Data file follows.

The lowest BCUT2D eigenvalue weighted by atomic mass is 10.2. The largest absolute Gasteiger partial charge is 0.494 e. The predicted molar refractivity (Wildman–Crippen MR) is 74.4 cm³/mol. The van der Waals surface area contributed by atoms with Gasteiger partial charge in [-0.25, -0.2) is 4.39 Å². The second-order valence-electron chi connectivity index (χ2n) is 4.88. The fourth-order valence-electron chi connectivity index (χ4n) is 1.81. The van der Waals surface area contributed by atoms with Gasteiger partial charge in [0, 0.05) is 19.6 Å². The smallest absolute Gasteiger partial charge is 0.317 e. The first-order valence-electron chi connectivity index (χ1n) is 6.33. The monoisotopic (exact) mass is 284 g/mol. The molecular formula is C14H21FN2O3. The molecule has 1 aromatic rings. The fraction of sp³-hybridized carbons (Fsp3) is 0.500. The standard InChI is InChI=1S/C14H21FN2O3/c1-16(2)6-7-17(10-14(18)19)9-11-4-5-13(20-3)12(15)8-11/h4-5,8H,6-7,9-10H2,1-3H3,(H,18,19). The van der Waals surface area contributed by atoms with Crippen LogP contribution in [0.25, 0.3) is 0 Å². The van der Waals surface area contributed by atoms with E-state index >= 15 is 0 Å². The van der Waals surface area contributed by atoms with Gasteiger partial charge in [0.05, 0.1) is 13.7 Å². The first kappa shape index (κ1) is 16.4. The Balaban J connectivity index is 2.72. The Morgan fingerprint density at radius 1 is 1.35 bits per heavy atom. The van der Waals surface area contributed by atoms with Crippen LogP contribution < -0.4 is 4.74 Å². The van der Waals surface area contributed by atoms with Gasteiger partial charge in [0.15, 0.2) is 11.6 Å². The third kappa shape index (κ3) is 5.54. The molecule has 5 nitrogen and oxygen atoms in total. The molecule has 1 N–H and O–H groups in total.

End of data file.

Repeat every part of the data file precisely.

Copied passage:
The lowest BCUT2D eigenvalue weighted by atomic mass is 10.2. The largest absolute Gasteiger partial charge is 0.494 e. The predicted molar refractivity (Wildman–Crippen MR) is 74.4 cm³/mol. The van der Waals surface area contributed by atoms with Gasteiger partial charge in [-0.25, -0.2) is 4.39 Å². The second-order valence-electron chi connectivity index (χ2n) is 4.88. The fourth-order valence-electron chi connectivity index (χ4n) is 1.81. The van der Waals surface area contributed by atoms with Gasteiger partial charge in [0, 0.05) is 19.6 Å². The smallest absolute Gasteiger partial charge is 0.317 e. The first-order valence-electron chi connectivity index (χ1n) is 6.33. The monoisotopic (exact) mass is 284 g/mol. The molecular formula is C14H21FN2O3. The molecule has 1 aromatic rings. The fraction of sp³-hybridized carbons (Fsp3) is 0.500. The standard InChI is InChI=1S/C14H21FN2O3/c1-16(2)6-7-17(10-14(18)19)9-11-4-5-13(20-3)12(15)8-11/h4-5,8H,6-7,9-10H2,1-3H3,(H,18,19). The van der Waals surface area contributed by atoms with Crippen LogP contribution in [0.25, 0.3) is 0 Å². The van der Waals surface area contributed by atoms with E-state index >= 15 is 0 Å². The van der Waals surface area contributed by atoms with Gasteiger partial charge in [0.05, 0.1) is 13.7 Å². The first kappa shape index (κ1) is 16.4. The Balaban J connectivity index is 2.72. The Morgan fingerprint density at radius 1 is 1.35 bits per heavy atom. The van der Waals surface area contributed by atoms with Crippen LogP contribution < -0.4 is 4.74 Å². The van der Waals surface area contributed by atoms with Gasteiger partial charge in [0.15, 0.2) is 11.6 Å². The third kappa shape index (κ3) is 5.54. The molecule has 5 nitrogen and oxygen atoms in total. The molecule has 1 N–H and O–H groups in total.